The conference hosted very successful and interesting talks including keynotes. The conference-leading keynote was Steven Salzberg from the Center for Computational Biology McKusick-Nathans Institute of Genetic Medicine at Johns Hopkins University. His keynote, titled “25 years of human gene finding: are we there yet?” focused on how The Human Genome Project was launched with the promise of revealing all of our genes, the “code” that would help explain our biology. The publication of the human genome in 2001 provided only a very rough answer to this question. For more than a decade following, the number of protein-coding genes steadily shrank, but the introduction of RNA sequencing revealed a vast new world of splice variants and RNA genes. His talk reviewed where we’ve been and where we are today, described a new effort to use an unprecedentedly large RNA sequencing resource to create a comprehensive new human gene catalog. The ISCB Overton Prize Keynote, Cole Trapnell of the University of Washington gave an engaging and informative talk titled “Reconstructing and deforming developmental landscapes” focused on how developing embryos are comprised of highly plastic individual cells that shift from one functional state to another, often reversibly so. A cell executes a different gene expression program for each of its possible roles, switching between them as needed throughout its life. How does the genome encode the developmentally intended sequence of program switches? Which gene regulatory events are crucial for a given cell fate decision? Quantifying each gene’s contribution in governing even one developmental step is a staggeringly difficult challenge. However, massively scalable single-cell transcriptome and epigenome profiling offer a way to quantitatively dissect developmental regulatory circuits. He discussed new assays and algorithms developed by his laboratory to realize this goal, and offer some lessons from several recent projects. Martha L Bulyk from Brigham & Women’s Hospital and Harvard Medical School in Boston was the next day keynote Her talk titled Transcription factors, and cis-regulatory elements focused on mapping the impact of unique variants on the expression of transcription factors. Specifically, it highlighted that similar target sequences can have far-reaching impacts when mutated. The difficulties associated with establishing a proper background were also addressed. The engaging talk culminated in an informative question and answer period. Madan Babu of the MRC Laboratory of Molecular Biology in the United Kingdom was another keynote speaker. His talk focused on understanding how the amino acid sequence of a protein contributes to its function (sequence-function relationship) and foundation for the sequence–structure–function paradigm. He presented IDR-Screen, which is a high-throughput experimental and computational approach for discovering functional disordered regions in a biologically relevant context and identifying features of functional sequences through statistical learning. The final keynote of the conference, the ISCB Accomplishments by a Senior Scientist Award winner, Ruth Nussinov had inspiring talk entitled A woman’s computational biology journey focused on her journey through the field, beginning when revolutionary sequencing methods produced the first long DNA sequences with the development of an efficient algorithm to fold RNA, followed by pioneering bioinformatic DNA sequence analyses.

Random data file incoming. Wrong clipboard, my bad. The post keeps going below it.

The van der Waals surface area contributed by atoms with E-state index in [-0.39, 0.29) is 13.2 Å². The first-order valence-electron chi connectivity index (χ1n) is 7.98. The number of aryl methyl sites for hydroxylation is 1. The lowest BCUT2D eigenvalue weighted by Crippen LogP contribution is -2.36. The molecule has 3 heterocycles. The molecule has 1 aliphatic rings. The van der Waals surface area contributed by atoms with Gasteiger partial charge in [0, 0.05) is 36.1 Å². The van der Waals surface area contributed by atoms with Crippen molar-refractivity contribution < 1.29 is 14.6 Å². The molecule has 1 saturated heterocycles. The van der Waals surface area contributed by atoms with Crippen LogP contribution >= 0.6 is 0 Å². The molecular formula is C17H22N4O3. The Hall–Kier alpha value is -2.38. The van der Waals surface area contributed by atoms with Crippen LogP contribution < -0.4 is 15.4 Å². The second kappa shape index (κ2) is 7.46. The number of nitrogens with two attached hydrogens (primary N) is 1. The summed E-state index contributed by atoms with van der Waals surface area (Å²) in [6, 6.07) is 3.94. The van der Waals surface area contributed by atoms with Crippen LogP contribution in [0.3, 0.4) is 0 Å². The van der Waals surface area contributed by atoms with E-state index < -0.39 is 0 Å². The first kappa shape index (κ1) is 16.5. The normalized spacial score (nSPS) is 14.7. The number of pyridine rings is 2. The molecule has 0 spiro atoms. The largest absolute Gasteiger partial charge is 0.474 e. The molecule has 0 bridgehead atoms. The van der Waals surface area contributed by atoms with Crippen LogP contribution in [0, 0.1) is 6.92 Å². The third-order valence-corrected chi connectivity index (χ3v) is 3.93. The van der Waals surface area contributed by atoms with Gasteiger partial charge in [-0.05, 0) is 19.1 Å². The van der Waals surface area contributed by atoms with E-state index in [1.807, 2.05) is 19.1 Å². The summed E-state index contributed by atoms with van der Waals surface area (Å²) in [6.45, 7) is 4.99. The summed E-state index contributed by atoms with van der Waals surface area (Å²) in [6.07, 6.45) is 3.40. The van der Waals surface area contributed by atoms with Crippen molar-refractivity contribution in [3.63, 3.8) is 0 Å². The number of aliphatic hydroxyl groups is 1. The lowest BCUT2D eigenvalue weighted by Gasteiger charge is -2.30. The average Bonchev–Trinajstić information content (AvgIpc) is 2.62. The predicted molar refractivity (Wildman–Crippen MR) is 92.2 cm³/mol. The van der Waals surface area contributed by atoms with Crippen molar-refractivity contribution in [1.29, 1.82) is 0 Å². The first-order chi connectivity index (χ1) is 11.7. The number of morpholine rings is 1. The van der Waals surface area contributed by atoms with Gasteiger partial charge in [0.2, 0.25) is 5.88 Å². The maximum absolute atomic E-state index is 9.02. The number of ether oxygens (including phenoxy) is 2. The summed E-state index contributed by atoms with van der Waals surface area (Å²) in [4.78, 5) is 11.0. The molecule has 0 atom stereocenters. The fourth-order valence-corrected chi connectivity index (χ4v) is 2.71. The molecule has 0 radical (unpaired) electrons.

Throughout the conference days, attendees were able to meet and seek out information on new technologies, platforms, and ideas. Addition to having an opportunity to meet with exhibitors, attendees could view the poster presentations of the day to seek out new ideas and approaches. With nearly 300 attendee participants interacting with 15 recruiting entities the ISCB Career Fair was also a notable event. The Career Fair allowed for a designated time for engaging discussion among talented candidates seeking positions in the fields of computational biology and bioinformatics.